Editorial: What value meth busts?

Wednesday, July 9, 2003

It was a surprise to read that an elected county official thinks that busting meth labs doesn't do much for the county.

While Holiday Island Justice of the Peace Marshall Turner stands by the report, which appeared last month in the Arkansas Democrat-Gazette, as an accurate reflection of his position, he was speaking more from an economic standpoint, rather than a position of public safety.

We should certainly hope so.

While Holiday Island has a privileged reputation among Carroll County's communities, it is not immune from the methamphetamine scourge that continues to mushroom locally. A meth lab was raided at that community's motel, which certainly impacted the income of the motel operators when customers began checking out because of the noxious odor. Meth operations have also been uncovered on County Line Road and the so-called "Valley of the Planets" in that fair community.

In later comments, Turner did not go so far as saying meth lab raids were bad for the county, but he did express doubt that anything can stop it.

He could be right, but that is no reason not to try.

Meth is, in the view of most informed people, the worst drug to come down the pike. Drug addiction experts say that the strength and suddenness of the addiction is far more severe than that of cocaine, and perhaps more cunning, baffling and powerful than addiction to smoking or alcohol.

As with most addictions, meth becomes the center of the abuser's world ---- only more so. Everything revolves around using meth or doing whatever it takes to get meth. "Whatever it takes" includes prostitution, fraud, assault, burglary, hot checks, credit card theft and, even, in at least two county cases of recent years, capital murder. If methamphetamine did not exist in Carroll County, more than half of our criminal cases would disappear.

Families of meth addicts marvel at how quickly the lives of their loved ones deteriorated after they started using meth. We know of abusers who operated successful businesses, only to loose everything, including home, work, car and family, within a few weeks of starting to use the stuff.

Children exposed to meth labs operating in their homes are subject to severe liver damage, and, more likely than not, malnourishment, improper clothing, and neglect. That is not to mention the emotional love/hate trauma many develop toward their meth-abusing parents.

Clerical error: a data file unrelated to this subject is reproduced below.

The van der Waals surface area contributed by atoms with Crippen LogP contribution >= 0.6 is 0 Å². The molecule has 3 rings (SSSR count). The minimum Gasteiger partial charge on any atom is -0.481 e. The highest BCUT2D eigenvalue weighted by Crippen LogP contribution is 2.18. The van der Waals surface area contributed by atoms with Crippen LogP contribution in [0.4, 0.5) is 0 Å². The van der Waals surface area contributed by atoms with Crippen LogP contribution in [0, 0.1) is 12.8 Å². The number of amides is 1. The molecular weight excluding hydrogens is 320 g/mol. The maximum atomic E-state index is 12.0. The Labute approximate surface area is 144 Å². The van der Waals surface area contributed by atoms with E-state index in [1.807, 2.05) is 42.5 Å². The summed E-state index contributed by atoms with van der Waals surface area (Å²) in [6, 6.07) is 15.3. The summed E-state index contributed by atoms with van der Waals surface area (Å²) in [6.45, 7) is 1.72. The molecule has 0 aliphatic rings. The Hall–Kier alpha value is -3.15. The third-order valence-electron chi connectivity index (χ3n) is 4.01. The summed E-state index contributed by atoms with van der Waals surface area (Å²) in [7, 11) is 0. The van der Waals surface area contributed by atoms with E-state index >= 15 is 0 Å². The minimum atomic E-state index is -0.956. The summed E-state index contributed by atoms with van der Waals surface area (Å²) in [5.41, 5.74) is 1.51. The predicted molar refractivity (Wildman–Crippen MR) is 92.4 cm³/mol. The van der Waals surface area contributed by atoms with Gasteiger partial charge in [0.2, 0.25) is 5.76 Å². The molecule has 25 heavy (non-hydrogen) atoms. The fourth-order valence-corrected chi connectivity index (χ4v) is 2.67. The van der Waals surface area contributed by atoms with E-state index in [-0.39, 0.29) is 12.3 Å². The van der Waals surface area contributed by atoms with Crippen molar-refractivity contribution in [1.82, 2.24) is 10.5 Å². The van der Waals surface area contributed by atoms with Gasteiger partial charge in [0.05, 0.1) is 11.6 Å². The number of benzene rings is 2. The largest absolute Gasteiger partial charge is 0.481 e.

Parents of adult abusers have become saddled with raising grandchildren. In other cases, the unfortunate children are ripped from their families to become wards of the state.

The recovered meth addict is a rare animal. Usually only long-term controlled environments, such as incarceration, allow their minds to clear up enough to appreciate the problems the drug has caused them. Even then, most abusers return to the drug once they are free.

Meth addiction is a major drain on public resources, adding expense to child welfare and health care services, welfare, the legal system, and toxic waste clean-up.

That does not even include the danger that exists when a meth lab is set up in your neighborhood. The manufacturing process includes substances such as acetone, ammonia, any number of explosive acids, and phosphorus, just to name a few ingredients.

As for Turner, we would suggest that he not view Carroll County Newspaper group's reports of methamphetamine abuse as a sensational way to increase our circulation. Rather, he should take the information at face value. Meth is almost without question the most significant problem facing Carroll County's society ---- and that includes the county's budget problem.

The expense of the sheriff's focus on meth labs is not as great as some would have us believe.

Capt. David Slaton argued that the money spent busting meth labs is miniscule when compared to other budgeted law enforcement activities.

"A check for the actual costs of our meth lab seizures reflect that less than .05 percent, or less than one-half of 1 percent of our expenditures to date, have been spent on the labs," Slaton said.

Granted, county finances are severely strained. But to suggest that the sheriff focus on something other than meth is, in our view, irresponsible.


Respond to this story

Posting a comment requires free registration: